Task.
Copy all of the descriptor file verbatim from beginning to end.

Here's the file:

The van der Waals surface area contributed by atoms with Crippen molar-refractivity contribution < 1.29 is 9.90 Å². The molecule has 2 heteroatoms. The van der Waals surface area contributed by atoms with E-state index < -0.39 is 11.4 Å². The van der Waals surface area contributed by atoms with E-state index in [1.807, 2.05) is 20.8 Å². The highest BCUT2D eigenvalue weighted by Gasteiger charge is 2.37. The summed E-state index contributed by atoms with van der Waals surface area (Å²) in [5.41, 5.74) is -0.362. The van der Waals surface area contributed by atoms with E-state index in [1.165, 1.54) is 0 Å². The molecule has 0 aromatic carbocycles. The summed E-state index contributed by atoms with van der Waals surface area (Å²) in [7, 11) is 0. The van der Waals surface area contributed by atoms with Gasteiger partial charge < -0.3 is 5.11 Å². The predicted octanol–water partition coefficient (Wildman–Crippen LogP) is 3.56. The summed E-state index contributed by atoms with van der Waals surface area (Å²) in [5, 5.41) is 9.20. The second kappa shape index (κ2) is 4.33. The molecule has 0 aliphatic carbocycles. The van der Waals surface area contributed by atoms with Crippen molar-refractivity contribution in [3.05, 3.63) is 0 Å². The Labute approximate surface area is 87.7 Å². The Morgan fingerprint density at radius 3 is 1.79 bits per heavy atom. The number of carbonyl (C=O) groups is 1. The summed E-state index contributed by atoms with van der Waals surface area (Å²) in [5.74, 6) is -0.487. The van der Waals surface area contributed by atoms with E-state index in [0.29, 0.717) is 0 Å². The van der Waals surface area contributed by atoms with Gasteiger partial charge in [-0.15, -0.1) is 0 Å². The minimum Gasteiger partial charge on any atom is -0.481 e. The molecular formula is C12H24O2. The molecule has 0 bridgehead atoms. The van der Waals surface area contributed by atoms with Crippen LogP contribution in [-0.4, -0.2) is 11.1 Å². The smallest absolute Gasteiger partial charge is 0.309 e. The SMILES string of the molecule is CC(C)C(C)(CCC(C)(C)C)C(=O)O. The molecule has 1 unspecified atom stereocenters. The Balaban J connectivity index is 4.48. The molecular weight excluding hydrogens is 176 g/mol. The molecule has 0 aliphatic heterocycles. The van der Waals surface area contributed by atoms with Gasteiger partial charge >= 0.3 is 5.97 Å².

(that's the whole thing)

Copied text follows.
The van der Waals surface area contributed by atoms with Crippen molar-refractivity contribution < 1.29 is 9.90 Å². The molecule has 2 heteroatoms. The van der Waals surface area contributed by atoms with E-state index < -0.39 is 11.4 Å². The van der Waals surface area contributed by atoms with E-state index in [1.807, 2.05) is 20.8 Å². The highest BCUT2D eigenvalue weighted by Gasteiger charge is 2.37. The summed E-state index contributed by atoms with van der Waals surface area (Å²) in [5.41, 5.74) is -0.362. The van der Waals surface area contributed by atoms with E-state index in [1.165, 1.54) is 0 Å². The molecule has 0 aromatic carbocycles. The summed E-state index contributed by atoms with van der Waals surface area (Å²) in [7, 11) is 0. The van der Waals surface area contributed by atoms with Gasteiger partial charge < -0.3 is 5.11 Å². The predicted octanol–water partition coefficient (Wildman–Crippen LogP) is 3.56. The summed E-state index contributed by atoms with van der Waals surface area (Å²) in [5, 5.41) is 9.20. The second kappa shape index (κ2) is 4.33. The molecule has 0 aliphatic carbocycles. The van der Waals surface area contributed by atoms with Crippen molar-refractivity contribution in [3.05, 3.63) is 0 Å². The Labute approximate surface area is 87.7 Å². The Morgan fingerprint density at radius 3 is 1.79 bits per heavy atom. The number of carbonyl (C=O) groups is 1. The summed E-state index contributed by atoms with van der Waals surface area (Å²) in [5.74, 6) is -0.487. The van der Waals surface area contributed by atoms with E-state index in [0.29, 0.717) is 0 Å². The van der Waals surface area contributed by atoms with Gasteiger partial charge in [-0.15, -0.1) is 0 Å². The minimum Gasteiger partial charge on any atom is -0.481 e. The molecular formula is C12H24O2. The molecule has 0 bridgehead atoms. The van der Waals surface area contributed by atoms with Crippen LogP contribution in [-0.4, -0.2) is 11.1 Å². The smallest absolute Gasteiger partial charge is 0.309 e. The SMILES string of the molecule is CC(C)C(C)(CCC(C)(C)C)C(=O)O. The molecule has 1 unspecified atom stereocenters. The Balaban J connectivity index is 4.48. The molecular weight excluding hydrogens is 176 g/mol. The molecule has 0 aliphatic heterocycles. The van der Waals surface area contributed by atoms with Gasteiger partial charge >= 0.3 is 5.97 Å².